Monday, July 9, 2007

Know Your Audience

Dan Rayburn has written two seemingly unrelated entries in his "The Business of Online Video" blog over the last few days. But taken together, I believe they illuminate an important point.

In the first, he discusses how it is still unprofitable to webcast large entertainment events. In the second, he discusses his disdain for the use of bad user generated content in television commercials.

Between these two discussions, the quality of the content runs the gamut from television quality rock concert productions to amateur web cam. But content quality is only small albeit important part of a successful webcast.

The success of webcasting has been its ability to deliver specific, impactful messages to specific target audiences in an economical fashion. It's great advantage is it allows the content provider to communicate directly with the desired listeners and track the ROI of the webcast precisely.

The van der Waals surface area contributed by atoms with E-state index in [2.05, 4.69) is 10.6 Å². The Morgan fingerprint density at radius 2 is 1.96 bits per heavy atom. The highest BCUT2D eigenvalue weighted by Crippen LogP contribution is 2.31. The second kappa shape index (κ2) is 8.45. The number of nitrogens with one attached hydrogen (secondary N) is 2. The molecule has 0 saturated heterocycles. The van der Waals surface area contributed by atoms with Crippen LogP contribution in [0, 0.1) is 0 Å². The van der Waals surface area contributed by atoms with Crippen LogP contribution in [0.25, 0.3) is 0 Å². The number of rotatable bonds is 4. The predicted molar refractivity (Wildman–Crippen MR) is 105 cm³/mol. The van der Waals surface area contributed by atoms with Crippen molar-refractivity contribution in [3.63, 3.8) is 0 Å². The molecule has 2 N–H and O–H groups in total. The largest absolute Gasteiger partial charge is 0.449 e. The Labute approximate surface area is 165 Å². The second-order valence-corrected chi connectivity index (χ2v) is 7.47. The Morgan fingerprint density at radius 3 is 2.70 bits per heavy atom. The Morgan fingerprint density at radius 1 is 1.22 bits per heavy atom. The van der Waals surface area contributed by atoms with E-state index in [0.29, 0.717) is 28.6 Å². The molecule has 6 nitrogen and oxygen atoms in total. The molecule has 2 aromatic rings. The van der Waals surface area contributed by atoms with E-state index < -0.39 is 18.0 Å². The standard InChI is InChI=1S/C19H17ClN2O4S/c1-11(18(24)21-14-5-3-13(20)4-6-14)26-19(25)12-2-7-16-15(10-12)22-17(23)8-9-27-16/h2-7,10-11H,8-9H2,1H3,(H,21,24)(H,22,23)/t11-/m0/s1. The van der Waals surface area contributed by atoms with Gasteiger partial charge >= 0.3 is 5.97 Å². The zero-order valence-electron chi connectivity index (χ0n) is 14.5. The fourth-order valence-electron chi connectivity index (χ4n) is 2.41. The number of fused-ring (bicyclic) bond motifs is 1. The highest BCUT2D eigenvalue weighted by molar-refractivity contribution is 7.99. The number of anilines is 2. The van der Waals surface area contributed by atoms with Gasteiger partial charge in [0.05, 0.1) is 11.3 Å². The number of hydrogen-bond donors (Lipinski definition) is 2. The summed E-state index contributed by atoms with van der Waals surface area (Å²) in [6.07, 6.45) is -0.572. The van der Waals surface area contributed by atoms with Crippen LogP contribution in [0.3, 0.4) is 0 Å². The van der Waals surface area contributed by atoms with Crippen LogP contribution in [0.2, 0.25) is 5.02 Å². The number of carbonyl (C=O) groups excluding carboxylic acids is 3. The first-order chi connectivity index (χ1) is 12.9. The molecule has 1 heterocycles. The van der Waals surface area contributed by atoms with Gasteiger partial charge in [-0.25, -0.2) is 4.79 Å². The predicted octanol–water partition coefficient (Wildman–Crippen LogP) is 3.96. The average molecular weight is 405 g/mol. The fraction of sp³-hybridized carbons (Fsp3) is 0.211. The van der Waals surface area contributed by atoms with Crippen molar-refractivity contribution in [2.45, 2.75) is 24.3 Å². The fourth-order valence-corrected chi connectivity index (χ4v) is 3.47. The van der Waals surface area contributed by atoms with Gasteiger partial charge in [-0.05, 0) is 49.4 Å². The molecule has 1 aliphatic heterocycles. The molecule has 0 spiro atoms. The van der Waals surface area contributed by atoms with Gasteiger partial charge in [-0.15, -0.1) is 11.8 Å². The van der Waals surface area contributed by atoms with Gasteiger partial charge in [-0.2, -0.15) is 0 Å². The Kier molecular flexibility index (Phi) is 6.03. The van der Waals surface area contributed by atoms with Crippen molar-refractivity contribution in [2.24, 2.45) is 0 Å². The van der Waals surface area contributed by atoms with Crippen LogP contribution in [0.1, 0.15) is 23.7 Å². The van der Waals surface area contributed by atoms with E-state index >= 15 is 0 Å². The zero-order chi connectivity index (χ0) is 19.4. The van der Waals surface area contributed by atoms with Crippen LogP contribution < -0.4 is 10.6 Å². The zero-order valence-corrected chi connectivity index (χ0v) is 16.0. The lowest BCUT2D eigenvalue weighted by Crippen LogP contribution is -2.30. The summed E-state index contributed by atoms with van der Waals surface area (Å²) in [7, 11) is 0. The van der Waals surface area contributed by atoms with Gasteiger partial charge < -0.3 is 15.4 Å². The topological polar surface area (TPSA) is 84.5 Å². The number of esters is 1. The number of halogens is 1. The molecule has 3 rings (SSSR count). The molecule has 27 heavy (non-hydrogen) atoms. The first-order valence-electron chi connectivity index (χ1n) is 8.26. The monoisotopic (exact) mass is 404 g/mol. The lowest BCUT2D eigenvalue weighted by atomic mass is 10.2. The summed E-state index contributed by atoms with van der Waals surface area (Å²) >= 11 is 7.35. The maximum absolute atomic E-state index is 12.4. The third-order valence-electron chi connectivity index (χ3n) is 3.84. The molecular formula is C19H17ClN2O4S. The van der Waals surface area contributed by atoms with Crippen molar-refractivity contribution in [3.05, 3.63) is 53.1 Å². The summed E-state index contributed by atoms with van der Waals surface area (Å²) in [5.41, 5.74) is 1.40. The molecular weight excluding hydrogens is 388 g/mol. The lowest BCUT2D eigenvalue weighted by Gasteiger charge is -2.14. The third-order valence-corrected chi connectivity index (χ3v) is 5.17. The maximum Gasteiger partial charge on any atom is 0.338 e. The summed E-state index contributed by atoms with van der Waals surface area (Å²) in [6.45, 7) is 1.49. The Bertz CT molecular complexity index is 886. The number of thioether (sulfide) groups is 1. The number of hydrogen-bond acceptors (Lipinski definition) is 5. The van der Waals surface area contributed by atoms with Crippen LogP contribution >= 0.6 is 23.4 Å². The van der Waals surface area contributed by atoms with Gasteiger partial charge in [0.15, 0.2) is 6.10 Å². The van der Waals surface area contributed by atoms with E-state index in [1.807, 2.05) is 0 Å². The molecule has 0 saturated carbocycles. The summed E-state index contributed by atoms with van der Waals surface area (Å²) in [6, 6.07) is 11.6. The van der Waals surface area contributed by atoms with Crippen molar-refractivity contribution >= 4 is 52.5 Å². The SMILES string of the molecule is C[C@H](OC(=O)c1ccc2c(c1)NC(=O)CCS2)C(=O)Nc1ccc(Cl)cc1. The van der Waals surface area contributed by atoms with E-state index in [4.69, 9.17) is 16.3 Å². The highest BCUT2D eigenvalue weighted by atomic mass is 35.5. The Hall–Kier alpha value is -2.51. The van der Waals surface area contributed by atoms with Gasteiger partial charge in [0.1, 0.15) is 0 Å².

At least at this stage, webcasting is ill-suited to broadcasting a mass marketing message. A commercial during a television event or an advertisement in a magazine is designed to be seen by as many eyeballs as possible. A webcast is designed to be seen by only the target market, which means that when crafting the message and inviting attendees to the event, one must adhere to the old saw: "know your audience."

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